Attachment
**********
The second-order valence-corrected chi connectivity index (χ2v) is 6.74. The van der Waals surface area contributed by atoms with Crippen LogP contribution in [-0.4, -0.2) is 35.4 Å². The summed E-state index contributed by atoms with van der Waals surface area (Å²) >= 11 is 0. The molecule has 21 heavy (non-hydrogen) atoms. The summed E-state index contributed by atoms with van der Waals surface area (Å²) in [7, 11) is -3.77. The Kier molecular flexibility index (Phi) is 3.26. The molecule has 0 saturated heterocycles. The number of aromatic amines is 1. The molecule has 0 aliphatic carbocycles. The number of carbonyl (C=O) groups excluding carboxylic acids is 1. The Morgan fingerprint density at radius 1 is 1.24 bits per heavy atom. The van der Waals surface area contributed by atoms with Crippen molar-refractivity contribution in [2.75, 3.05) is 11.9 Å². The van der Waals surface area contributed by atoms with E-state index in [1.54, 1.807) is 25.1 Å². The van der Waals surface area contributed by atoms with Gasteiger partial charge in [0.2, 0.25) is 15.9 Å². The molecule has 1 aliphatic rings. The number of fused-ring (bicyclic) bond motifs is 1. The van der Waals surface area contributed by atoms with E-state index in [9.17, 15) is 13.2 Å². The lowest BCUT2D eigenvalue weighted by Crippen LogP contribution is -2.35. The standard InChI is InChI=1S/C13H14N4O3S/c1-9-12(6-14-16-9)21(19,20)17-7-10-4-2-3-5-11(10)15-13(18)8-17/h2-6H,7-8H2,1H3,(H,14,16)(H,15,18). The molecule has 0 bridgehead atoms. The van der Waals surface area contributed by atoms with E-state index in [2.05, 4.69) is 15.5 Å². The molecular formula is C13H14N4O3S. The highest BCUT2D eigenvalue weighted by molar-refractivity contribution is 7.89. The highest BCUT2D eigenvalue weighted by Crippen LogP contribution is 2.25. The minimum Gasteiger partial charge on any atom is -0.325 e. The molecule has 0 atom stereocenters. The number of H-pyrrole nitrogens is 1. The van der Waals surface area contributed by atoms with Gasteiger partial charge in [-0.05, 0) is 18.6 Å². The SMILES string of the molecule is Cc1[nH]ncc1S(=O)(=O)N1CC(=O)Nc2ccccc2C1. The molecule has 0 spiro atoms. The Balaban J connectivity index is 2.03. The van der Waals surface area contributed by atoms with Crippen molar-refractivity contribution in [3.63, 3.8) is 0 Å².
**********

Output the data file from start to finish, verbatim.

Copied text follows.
The second-order valence-corrected chi connectivity index (χ2v) is 6.74. The van der Waals surface area contributed by atoms with Crippen LogP contribution in [-0.4, -0.2) is 35.4 Å². The summed E-state index contributed by atoms with van der Waals surface area (Å²) >= 11 is 0. The molecule has 21 heavy (non-hydrogen) atoms. The summed E-state index contributed by atoms with van der Waals surface area (Å²) in [7, 11) is -3.77. The Kier molecular flexibility index (Phi) is 3.26. The molecule has 0 saturated heterocycles. The number of aromatic amines is 1. The molecule has 0 aliphatic carbocycles. The number of carbonyl (C=O) groups excluding carboxylic acids is 1. The Morgan fingerprint density at radius 1 is 1.24 bits per heavy atom. The van der Waals surface area contributed by atoms with Crippen molar-refractivity contribution in [2.75, 3.05) is 11.9 Å². The van der Waals surface area contributed by atoms with E-state index in [1.54, 1.807) is 25.1 Å². The van der Waals surface area contributed by atoms with Gasteiger partial charge in [0.2, 0.25) is 15.9 Å². The molecule has 1 aliphatic rings. The number of fused-ring (bicyclic) bond motifs is 1. The van der Waals surface area contributed by atoms with E-state index in [9.17, 15) is 13.2 Å². The lowest BCUT2D eigenvalue weighted by Crippen LogP contribution is -2.35. The standard InChI is InChI=1S/C13H14N4O3S/c1-9-12(6-14-16-9)21(19,20)17-7-10-4-2-3-5-11(10)15-13(18)8-17/h2-6H,7-8H2,1H3,(H,14,16)(H,15,18). The molecule has 0 bridgehead atoms. The van der Waals surface area contributed by atoms with E-state index in [2.05, 4.69) is 15.5 Å². The molecular formula is C13H14N4O3S. The highest BCUT2D eigenvalue weighted by molar-refractivity contribution is 7.89. The highest BCUT2D eigenvalue weighted by Crippen LogP contribution is 2.25. The minimum Gasteiger partial charge on any atom is -0.325 e. The molecule has 0 atom stereocenters. The number of H-pyrrole nitrogens is 1. The van der Waals surface area contributed by atoms with Gasteiger partial charge in [-0.05, 0) is 18.6 Å². The SMILES string of the molecule is Cc1[nH]ncc1S(=O)(=O)N1CC(=O)Nc2ccccc2C1. The molecule has 0 spiro atoms. The Balaban J connectivity index is 2.03. The van der Waals surface area contributed by atoms with Crippen molar-refractivity contribution in [3.63, 3.8) is 0 Å².